There aren't any cats in the garden.

  • Bahçede hiçbir kedi yok.
    There is not a (single) cat in the garden.

  • Caddede hiçbir araba yok.
    There aren't any cars in the road.

  • Caddede hiçbir araba yok.
    There is not a car in the road [at all.]





  • Both Positive and Negative Questions usea (single)? at all? in English.

  • Bahçede hiçbir kapı yok mu?
    Isn't there a (single) gate in the garden?

  • Bahçede bir kedi var mı?
    Is there there a cat in the garden?

  • Caddede hiçbir araba yok mu?
    Isn't there a car in the road at all?

  • Caddede bir araba var mı?
    Is there a car in the road?





  • The Negative Plural Indefinite Article is:hiçany, none at all
    Negative Statements use any in English:

  • Bahçede hiç kapı yok.
    There are not any gates in the garden.

  • Bahçede hiç kedi yok.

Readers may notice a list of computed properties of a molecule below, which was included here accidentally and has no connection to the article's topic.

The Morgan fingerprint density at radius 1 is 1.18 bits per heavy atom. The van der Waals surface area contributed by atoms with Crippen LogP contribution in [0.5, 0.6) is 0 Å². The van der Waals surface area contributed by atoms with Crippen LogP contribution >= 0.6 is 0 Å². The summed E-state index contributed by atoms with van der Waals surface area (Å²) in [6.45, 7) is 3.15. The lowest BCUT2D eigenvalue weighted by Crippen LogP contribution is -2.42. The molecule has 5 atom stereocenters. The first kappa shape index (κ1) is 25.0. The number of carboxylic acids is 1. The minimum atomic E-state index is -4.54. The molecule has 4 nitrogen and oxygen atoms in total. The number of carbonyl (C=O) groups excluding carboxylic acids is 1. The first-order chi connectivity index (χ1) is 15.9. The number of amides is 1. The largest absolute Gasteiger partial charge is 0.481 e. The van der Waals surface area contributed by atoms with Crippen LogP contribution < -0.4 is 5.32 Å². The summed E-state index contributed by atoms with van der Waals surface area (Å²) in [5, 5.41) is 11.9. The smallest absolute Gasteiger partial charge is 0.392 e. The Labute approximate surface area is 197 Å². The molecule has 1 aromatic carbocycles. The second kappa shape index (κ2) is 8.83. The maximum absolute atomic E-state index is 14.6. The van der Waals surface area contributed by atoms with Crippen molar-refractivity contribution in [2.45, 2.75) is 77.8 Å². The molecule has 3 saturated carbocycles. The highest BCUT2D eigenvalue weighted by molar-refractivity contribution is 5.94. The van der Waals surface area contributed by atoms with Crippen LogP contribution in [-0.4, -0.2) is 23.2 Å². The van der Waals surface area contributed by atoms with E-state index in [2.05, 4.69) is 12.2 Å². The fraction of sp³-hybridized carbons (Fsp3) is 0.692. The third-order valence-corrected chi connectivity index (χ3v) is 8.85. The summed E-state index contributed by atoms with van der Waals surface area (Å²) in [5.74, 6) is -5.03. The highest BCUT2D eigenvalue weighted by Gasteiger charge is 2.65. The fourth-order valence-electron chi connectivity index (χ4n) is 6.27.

There are not any cats in the garden.

  • Caddede hiç araba yok.
    There are not any cars in the road.





  • Both Positive and Negative Questions useany in English.

  • Bahçede hiç kapı yok mu?
    Aren't there any gates in the garden?

  • Bahçede birkaç kedi var mı?
    Are there any cats in the garden?

  • Caddede hiç araba yok mu?
    Aren't there any cars in the road?

  • Caddede birkaç araba var mı?
    Are there any cars in the road?





  • birkaçsome and hiçnot any always take a singular noun in Turkish.

  • The meaning is plural in both Turkish and English:

  • birkaç kadınsome ladies

  • hiç evnot any houses





  • hiçbirnot a single one is used for the singular both in Turkish and English:

  • Caddede hiçbir araba yok.
    There is not a car in the road?